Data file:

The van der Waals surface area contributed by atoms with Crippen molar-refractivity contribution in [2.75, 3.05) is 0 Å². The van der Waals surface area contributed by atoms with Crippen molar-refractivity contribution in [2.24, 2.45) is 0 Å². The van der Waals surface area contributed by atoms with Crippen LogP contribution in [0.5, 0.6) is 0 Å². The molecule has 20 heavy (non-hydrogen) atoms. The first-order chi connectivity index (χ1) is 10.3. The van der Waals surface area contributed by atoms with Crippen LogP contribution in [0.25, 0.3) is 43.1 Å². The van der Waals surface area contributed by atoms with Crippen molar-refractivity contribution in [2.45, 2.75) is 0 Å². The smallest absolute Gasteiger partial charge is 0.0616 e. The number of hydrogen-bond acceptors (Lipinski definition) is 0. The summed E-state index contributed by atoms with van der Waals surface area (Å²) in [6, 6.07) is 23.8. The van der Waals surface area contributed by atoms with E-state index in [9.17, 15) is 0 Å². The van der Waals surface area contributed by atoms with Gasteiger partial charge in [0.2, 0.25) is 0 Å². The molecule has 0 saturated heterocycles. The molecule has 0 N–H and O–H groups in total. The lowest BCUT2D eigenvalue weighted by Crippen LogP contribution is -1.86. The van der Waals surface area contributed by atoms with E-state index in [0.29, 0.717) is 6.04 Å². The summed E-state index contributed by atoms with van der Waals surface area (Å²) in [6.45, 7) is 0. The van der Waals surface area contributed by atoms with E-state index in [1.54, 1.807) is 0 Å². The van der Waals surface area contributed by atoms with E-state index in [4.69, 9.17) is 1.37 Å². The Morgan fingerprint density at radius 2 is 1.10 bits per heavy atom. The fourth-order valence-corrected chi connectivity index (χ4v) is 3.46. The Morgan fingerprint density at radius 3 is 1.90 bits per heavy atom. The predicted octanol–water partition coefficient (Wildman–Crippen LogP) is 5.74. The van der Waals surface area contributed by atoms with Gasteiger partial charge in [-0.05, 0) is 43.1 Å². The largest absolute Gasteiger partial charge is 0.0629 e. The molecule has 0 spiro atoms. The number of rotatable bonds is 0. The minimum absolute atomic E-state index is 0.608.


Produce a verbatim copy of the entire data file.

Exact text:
The van der Waals surface area contributed by atoms with Crippen molar-refractivity contribution in [2.75, 3.05) is 0 Å². The van der Waals surface area contributed by atoms with Crippen molar-refractivity contribution in [2.24, 2.45) is 0 Å². The van der Waals surface area contributed by atoms with Crippen LogP contribution in [0.5, 0.6) is 0 Å². The molecule has 20 heavy (non-hydrogen) atoms. The first-order chi connectivity index (χ1) is 10.3. The van der Waals surface area contributed by atoms with Crippen LogP contribution in [0.25, 0.3) is 43.1 Å². The van der Waals surface area contributed by atoms with Crippen molar-refractivity contribution in [2.45, 2.75) is 0 Å². The smallest absolute Gasteiger partial charge is 0.0616 e. The number of hydrogen-bond acceptors (Lipinski definition) is 0. The summed E-state index contributed by atoms with van der Waals surface area (Å²) in [6, 6.07) is 23.8. The van der Waals surface area contributed by atoms with E-state index in [9.17, 15) is 0 Å². The van der Waals surface area contributed by atoms with Gasteiger partial charge in [0.2, 0.25) is 0 Å². The molecule has 0 saturated heterocycles. The molecule has 0 N–H and O–H groups in total. The lowest BCUT2D eigenvalue weighted by Crippen LogP contribution is -1.86. The van der Waals surface area contributed by atoms with E-state index in [0.29, 0.717) is 6.04 Å². The summed E-state index contributed by atoms with van der Waals surface area (Å²) in [6.45, 7) is 0. The van der Waals surface area contributed by atoms with E-state index in [1.54, 1.807) is 0 Å². The van der Waals surface area contributed by atoms with E-state index in [4.69, 9.17) is 1.37 Å². The Morgan fingerprint density at radius 2 is 1.10 bits per heavy atom. The fourth-order valence-corrected chi connectivity index (χ4v) is 3.46. The Morgan fingerprint density at radius 3 is 1.90 bits per heavy atom. The predicted octanol–water partition coefficient (Wildman–Crippen LogP) is 5.74. The van der Waals surface area contributed by atoms with Gasteiger partial charge in [-0.05, 0) is 43.1 Å². The largest absolute Gasteiger partial charge is 0.0629 e. The molecule has 0 spiro atoms. The number of rotatable bonds is 0. The minimum absolute atomic E-state index is 0.608.